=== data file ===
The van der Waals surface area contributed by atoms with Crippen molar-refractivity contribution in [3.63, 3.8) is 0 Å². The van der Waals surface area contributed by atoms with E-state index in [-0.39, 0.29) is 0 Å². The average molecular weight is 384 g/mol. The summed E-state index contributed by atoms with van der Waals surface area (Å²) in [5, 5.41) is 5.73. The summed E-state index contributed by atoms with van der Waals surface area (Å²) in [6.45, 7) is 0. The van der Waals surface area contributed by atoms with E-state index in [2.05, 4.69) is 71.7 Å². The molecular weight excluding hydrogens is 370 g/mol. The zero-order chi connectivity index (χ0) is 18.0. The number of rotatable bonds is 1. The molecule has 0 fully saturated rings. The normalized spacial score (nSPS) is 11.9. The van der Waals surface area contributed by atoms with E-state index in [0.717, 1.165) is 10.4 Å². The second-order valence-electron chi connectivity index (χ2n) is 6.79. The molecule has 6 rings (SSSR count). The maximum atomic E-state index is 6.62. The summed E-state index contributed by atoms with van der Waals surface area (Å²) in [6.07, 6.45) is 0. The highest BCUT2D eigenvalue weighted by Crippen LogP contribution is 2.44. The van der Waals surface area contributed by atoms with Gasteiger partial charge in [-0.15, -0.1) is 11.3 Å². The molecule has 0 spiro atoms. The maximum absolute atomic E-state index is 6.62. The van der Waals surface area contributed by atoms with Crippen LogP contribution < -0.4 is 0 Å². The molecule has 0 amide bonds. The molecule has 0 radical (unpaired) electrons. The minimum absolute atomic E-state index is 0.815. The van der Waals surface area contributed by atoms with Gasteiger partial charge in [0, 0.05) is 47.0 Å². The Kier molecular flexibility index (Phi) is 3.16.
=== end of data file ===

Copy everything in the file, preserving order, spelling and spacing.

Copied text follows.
The van der Waals surface area contributed by atoms with Crippen molar-refractivity contribution in [3.63, 3.8) is 0 Å². The van der Waals surface area contributed by atoms with E-state index in [-0.39, 0.29) is 0 Å². The average molecular weight is 384 g/mol. The summed E-state index contributed by atoms with van der Waals surface area (Å²) in [5, 5.41) is 5.73. The summed E-state index contributed by atoms with van der Waals surface area (Å²) in [6.45, 7) is 0. The van der Waals surface area contributed by atoms with E-state index in [2.05, 4.69) is 71.7 Å². The molecular weight excluding hydrogens is 370 g/mol. The zero-order chi connectivity index (χ0) is 18.0. The number of rotatable bonds is 1. The molecule has 0 fully saturated rings. The normalized spacial score (nSPS) is 11.9. The van der Waals surface area contributed by atoms with E-state index in [0.717, 1.165) is 10.4 Å². The second-order valence-electron chi connectivity index (χ2n) is 6.79. The molecule has 6 rings (SSSR count). The maximum atomic E-state index is 6.62. The summed E-state index contributed by atoms with van der Waals surface area (Å²) in [6.07, 6.45) is 0. The highest BCUT2D eigenvalue weighted by Crippen LogP contribution is 2.44. The van der Waals surface area contributed by atoms with Gasteiger partial charge in [-0.15, -0.1) is 11.3 Å². The molecule has 0 spiro atoms. The maximum absolute atomic E-state index is 6.62. The van der Waals surface area contributed by atoms with Crippen LogP contribution < -0.4 is 0 Å². The molecule has 0 amide bonds. The molecule has 0 radical (unpaired) electrons. The minimum absolute atomic E-state index is 0.815. The van der Waals surface area contributed by atoms with Gasteiger partial charge in [0, 0.05) is 47.0 Å². The Kier molecular flexibility index (Phi) is 3.16.